The story goes that after he submitted an early draft of Deadwood to HBO, David Milch, the show’s creator, had some explaining to do. The script’s use of obscenity was so brazen and voluminous that it made even that network’s higher-ups, themselves no strangers to salty language, a little uneasy. Surely a show set in a mining camp during the 1870s Black Hills Gold Rush had no need for dialogue so drenched in profanity. And wasn’t Milch’s choice of words — top-dollar expletives hardly unfamiliar to today’s ears — anachronistic anyway? If he wanted to work this blue, he’d have to provide a reason.
In reply to the executives, the former Yale literature instructor penned a short essay, substantiated with four pages of references, defending the foulness of his language as true to the show’s time and place, as well as to the characters themselves. Whether his argument was sound or his research conclusive is mostly beside the point. Milch was deploying his skills as a theoretician to give himself cover for what he wanted to do anyway.
His maneuver was only fitting for a show that so aptly dramatized the very human tendency to back-fill and rationalize, to shoot first and give answers later. In the world Milch creates, reasoning, thought, speech, and even laws and institutions are largely after-the-fact enterprises, things people come up with to make sense of others’ actions, to make their own actions intelligible, and, as in Milch’s case, to ratify situations that already obtain. Deadwood is a place where the subterranean forces that shape human affairs are close to the surface, revealing the plans, theories, customs, and laws that people impose on their predicaments as mostly incidental, their meaning a consequence of time and repetition.
For those who haven’t had the pleasure, Deadwood tells the story of how an illegal settlement on Sioux land, populated by deviants and individualists and lacking in formal laws, gave rise to an organized community and, eventually, a recognized part of the Dakota Territory — today the city of Deadwood, South Dakota. Loosely based on historical characters and events, the story unfolds over the course of three seasons, aired between 2004 and 2006, after which the series was abruptly canceled before reaching anything like a satisfying conclusion.
A feature-length movie, which premieres on HBO today and is set a decade on from the original series, is the closest the show’s devotees are likely to get to that long-awaited ending. It also offers a welcome excuse for reconsidering Deadwood and its lowly view of human reason — something I wanted to do anyway.
One of the first things to notice about Deadwood is how quickly the settlement comes into being. The camp we see in the first episode is only months old. But its thoroughfare is already a lively site of commerce and labor, lined with buildings in various stages of completion and tents where residents can purchase meat, whiskey, and prospecting equipment.
How civil society can arise so rapidly in a place without law is among the show’s richest themes. One could easily read Deadwood as a state-of-nature theory brought to life, a story about how free adults guided by self-interest might actually come together to form a functioning society. Both Locke and Hobbes, two of the most notable practitioners of this sort of theory, cited America, and specifically Indian lands untouched by European influence, as a real-life instance of the state of nature they each envisioned. “In the beginning,” Locke writes in his Second Treatise of Government, “all the world was America.”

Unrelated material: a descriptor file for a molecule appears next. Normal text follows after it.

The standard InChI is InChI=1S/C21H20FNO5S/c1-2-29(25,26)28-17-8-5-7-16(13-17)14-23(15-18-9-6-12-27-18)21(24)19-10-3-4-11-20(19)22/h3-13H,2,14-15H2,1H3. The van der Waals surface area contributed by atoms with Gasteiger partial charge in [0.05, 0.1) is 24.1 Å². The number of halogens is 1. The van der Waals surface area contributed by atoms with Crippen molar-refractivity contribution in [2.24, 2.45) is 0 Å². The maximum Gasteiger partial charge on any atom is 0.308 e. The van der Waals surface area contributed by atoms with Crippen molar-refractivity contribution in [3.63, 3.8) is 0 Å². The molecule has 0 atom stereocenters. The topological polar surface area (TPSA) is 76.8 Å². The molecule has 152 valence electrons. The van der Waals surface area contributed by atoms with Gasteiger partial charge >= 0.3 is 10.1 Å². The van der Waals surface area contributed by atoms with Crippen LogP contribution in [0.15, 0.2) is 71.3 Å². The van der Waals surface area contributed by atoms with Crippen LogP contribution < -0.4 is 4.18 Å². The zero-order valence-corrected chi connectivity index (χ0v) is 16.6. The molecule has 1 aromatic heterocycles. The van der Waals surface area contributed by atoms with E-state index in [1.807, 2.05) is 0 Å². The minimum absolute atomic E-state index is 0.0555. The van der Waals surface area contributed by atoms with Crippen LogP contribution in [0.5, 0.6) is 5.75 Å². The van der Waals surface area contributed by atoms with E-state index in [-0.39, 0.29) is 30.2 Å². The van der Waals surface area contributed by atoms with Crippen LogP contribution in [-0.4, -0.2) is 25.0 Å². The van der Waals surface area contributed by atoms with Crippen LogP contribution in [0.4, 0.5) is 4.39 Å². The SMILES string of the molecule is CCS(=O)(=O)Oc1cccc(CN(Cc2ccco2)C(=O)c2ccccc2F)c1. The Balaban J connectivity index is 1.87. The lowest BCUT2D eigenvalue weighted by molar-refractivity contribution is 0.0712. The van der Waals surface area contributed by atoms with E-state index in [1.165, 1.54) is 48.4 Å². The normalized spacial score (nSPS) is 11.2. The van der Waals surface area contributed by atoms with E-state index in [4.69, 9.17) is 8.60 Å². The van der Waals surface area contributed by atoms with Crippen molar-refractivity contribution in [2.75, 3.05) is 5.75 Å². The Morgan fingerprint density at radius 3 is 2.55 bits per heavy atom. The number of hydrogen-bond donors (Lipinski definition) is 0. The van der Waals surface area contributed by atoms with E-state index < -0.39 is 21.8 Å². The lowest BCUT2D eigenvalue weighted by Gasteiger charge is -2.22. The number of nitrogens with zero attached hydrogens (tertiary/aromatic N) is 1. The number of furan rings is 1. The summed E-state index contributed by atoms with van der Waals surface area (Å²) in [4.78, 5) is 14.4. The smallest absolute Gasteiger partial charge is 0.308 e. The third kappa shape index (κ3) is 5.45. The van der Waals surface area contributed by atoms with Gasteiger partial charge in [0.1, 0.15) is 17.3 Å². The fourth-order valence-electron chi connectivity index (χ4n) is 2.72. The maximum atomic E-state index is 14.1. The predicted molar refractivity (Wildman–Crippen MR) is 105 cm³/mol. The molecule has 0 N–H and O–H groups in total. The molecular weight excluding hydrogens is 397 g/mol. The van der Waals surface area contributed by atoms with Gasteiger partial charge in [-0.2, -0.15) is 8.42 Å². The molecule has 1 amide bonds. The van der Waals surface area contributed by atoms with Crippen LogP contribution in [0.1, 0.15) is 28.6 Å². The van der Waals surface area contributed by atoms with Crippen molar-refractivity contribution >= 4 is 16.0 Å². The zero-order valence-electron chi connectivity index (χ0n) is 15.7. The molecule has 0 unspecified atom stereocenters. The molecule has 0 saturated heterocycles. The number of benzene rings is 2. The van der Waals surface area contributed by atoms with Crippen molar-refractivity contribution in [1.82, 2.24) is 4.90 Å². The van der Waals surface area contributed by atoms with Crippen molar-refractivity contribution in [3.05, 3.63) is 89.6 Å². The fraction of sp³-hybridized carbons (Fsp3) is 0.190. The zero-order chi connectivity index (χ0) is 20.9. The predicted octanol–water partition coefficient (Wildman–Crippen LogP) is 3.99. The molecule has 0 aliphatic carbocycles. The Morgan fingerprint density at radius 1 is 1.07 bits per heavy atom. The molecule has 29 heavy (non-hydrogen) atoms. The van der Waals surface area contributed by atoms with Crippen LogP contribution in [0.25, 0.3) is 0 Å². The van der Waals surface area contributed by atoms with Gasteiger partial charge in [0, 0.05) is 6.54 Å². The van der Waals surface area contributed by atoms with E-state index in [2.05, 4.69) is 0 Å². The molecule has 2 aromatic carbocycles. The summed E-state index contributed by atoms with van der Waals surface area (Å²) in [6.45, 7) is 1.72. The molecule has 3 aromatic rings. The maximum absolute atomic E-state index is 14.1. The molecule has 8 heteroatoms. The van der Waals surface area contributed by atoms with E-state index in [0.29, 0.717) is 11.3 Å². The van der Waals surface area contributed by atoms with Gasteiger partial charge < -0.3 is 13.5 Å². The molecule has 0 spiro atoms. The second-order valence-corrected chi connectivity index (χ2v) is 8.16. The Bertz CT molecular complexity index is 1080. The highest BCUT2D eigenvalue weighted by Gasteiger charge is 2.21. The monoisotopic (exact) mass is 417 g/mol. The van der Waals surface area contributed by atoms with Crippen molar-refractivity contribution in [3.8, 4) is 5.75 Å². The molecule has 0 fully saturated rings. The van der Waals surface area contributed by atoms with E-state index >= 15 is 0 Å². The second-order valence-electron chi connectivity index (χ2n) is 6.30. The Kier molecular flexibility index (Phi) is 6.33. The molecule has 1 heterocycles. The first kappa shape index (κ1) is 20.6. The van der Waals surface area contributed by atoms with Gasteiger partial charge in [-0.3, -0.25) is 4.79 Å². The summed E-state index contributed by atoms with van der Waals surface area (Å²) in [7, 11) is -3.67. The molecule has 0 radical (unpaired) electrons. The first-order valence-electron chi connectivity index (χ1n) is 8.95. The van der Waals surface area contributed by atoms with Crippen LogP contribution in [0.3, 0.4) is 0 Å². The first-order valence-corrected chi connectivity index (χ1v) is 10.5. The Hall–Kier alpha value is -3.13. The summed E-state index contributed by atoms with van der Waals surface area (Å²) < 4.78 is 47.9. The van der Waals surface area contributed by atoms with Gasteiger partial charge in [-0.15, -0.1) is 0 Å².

Viewed as a genealogical thought experiment, the show reveals what might be needed to get something resembling a community off the ground, and how that community might become a bona fide political society through a series of events guided by no person in particular. What begins as a practical endeavor for furthering commerce and serving prospectors takes on a life of its own, growing into something worth sustaining for its own sake.
By Deadwood’s third season, even a murderous operator like Al Swearengen — owner of the Gem saloon, pimp, thief, and the camp’s de facto boss — has expanded his concerns beyond his own gain. As he tells his friend Jack Langrishe, head of a touring theater troupe, one evening while standing on the Gem’s balcony, aside from satisfying his sexual desires, “I’ve no … ambition past trading to my favor.” That might have been true when he first arrived in Deadwood, but not anymore, as Langrishe is quick to remind him: “Bullshit! A thing of this order you’d as soon not see ruined or in cinders.”
Such is the process by which the political realm emerges in Deadwood. When laws and institutions appear on the scene, they aren’t instruments of progress, but of stability and maintenance. They are ways of protecting and perpetuating order that has arisen already. “Deadwood exists,” a corrupt magistrate tells Swearengen as they consider how the Dakota legislature might view the settlement’s legal standing. “We don’t have to create it. It would be disruptive if we did.”